Four Color Apocalypse 2018 Year In Review : Top Ten Contemporary Collections

Once more into the breach — this time out, we take a look at my personal favorite contemporary collected editions of 2018, with “contemporary collected editions” specifically referring to books presenting work that was published somewhere else first, either as single issues, mini-comics, even just strips in various anthologies. The “contemporary” part of the equation means that these volumes need to present material that was published after the year 2000, as anything prior to that will fall into the “vintage collected editions” list that we’ll do in the next day or two. Final ground rule : English-language translations of Eurocomics and Manga are also eligible in this category (with the same chronological guidelines in play), since they  also, ya know, saw print somewhere else first. Let’s get right to it, then:

10. Compulsive Comics By Eric Haven (Fantagraphics) – Haven’s surreal strips appear far too infrequently, so getting two collections of them two years in a row like we have is genuine cause for celebration. Like Fletcher Hanks on bad acid with plenty of deadpan humor and gorgeous linework and color, the worlds Haven creates are what bad dreams would look and feel like — if they were fun. Plus, he accidentally kills a bunch of famous cartoonists in this one.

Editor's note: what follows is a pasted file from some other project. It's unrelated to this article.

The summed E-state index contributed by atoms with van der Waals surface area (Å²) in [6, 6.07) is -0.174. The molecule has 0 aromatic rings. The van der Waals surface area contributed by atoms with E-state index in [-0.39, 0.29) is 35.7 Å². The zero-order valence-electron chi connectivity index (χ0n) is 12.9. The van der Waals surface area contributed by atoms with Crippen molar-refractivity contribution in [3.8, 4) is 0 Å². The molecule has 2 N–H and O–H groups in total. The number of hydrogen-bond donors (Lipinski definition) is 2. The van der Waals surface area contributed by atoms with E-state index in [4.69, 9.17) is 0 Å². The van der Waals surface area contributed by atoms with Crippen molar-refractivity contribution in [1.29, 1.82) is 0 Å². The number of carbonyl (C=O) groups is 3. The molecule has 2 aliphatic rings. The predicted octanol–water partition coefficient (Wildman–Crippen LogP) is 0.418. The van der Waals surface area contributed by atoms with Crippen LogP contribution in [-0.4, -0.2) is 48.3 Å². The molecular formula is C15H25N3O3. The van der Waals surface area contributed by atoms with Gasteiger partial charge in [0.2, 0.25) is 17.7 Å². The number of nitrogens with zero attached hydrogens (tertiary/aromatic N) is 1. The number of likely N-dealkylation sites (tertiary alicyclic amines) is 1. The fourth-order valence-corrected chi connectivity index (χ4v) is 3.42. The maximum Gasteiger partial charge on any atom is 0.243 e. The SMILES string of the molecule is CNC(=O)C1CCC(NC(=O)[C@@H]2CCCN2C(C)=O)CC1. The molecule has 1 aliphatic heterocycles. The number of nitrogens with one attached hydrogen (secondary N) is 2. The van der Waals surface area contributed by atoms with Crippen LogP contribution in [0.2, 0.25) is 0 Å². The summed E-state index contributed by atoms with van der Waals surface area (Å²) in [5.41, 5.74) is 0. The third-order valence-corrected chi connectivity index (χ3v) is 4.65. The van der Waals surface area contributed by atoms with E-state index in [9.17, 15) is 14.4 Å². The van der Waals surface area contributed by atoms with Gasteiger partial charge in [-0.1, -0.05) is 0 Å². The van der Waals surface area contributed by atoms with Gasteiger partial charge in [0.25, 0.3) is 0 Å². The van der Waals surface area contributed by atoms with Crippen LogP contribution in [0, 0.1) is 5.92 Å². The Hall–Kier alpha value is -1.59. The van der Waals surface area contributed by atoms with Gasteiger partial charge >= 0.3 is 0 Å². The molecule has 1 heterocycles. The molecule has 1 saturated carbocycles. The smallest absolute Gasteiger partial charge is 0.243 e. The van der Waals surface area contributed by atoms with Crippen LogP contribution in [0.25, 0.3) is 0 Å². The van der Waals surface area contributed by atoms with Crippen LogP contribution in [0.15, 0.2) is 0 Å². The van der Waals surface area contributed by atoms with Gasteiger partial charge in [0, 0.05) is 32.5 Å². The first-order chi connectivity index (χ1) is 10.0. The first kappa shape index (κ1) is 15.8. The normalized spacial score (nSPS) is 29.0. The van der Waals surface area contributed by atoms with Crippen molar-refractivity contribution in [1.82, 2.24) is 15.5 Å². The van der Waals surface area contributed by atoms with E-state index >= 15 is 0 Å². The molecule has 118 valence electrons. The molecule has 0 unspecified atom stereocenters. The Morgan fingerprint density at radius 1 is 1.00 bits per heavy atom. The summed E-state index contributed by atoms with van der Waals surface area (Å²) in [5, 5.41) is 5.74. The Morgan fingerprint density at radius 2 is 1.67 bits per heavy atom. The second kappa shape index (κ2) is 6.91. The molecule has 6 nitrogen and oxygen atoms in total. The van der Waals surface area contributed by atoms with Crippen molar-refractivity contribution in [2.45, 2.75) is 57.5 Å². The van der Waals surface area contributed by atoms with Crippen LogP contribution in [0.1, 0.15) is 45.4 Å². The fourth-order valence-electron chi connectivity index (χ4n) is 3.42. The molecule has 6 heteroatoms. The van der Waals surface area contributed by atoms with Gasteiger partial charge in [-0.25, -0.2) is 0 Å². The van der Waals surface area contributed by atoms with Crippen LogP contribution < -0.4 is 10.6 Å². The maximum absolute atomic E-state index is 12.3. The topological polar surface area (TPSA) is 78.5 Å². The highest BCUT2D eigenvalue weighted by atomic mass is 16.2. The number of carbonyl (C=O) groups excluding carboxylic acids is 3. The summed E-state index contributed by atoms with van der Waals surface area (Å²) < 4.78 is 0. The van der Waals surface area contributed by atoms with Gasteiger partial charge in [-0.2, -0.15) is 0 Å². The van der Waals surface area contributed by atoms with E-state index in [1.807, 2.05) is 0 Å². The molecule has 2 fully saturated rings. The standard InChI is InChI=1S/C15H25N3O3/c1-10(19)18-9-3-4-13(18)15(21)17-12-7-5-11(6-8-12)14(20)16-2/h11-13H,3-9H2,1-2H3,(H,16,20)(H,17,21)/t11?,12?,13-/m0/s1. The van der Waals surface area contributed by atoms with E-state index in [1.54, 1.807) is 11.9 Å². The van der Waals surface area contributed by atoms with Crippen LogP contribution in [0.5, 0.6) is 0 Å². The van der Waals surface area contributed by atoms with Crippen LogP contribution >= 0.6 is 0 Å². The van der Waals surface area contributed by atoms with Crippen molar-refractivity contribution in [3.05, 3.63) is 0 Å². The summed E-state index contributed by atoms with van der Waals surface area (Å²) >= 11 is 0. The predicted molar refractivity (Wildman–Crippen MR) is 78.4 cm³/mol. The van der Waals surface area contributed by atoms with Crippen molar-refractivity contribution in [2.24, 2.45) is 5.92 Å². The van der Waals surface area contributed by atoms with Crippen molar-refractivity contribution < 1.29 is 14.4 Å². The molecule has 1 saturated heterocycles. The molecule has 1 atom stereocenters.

9. From Lone Mountain By John Porcellino (Drawn+Quarterly) – We all know that Porcellino’s King-Cat Comics is one the true treasures of this beleaguered medium we love, but what’s less well-known is what an absolute roll this series was on in the early-to-mid 2000s. This superb collection presents the very best of those years, when Porcellino was really getting a firm grip on the wistful, evocative, “tone poem” character that the series maintains to this day. Simply beautiful.

8. Red Winter By Anneli Furmark (Drawn+Quarterly) – One of the most heartfelt and stirring love stories to grace the comics world in some time, every forlorn glance and stolen moment these two doomed paramours share is a stake through the heart, lushly rendered against a backdrop of political intrigue and familial drama. Furmark’s strips are a national institution in Sweden — here’s your chance to see why.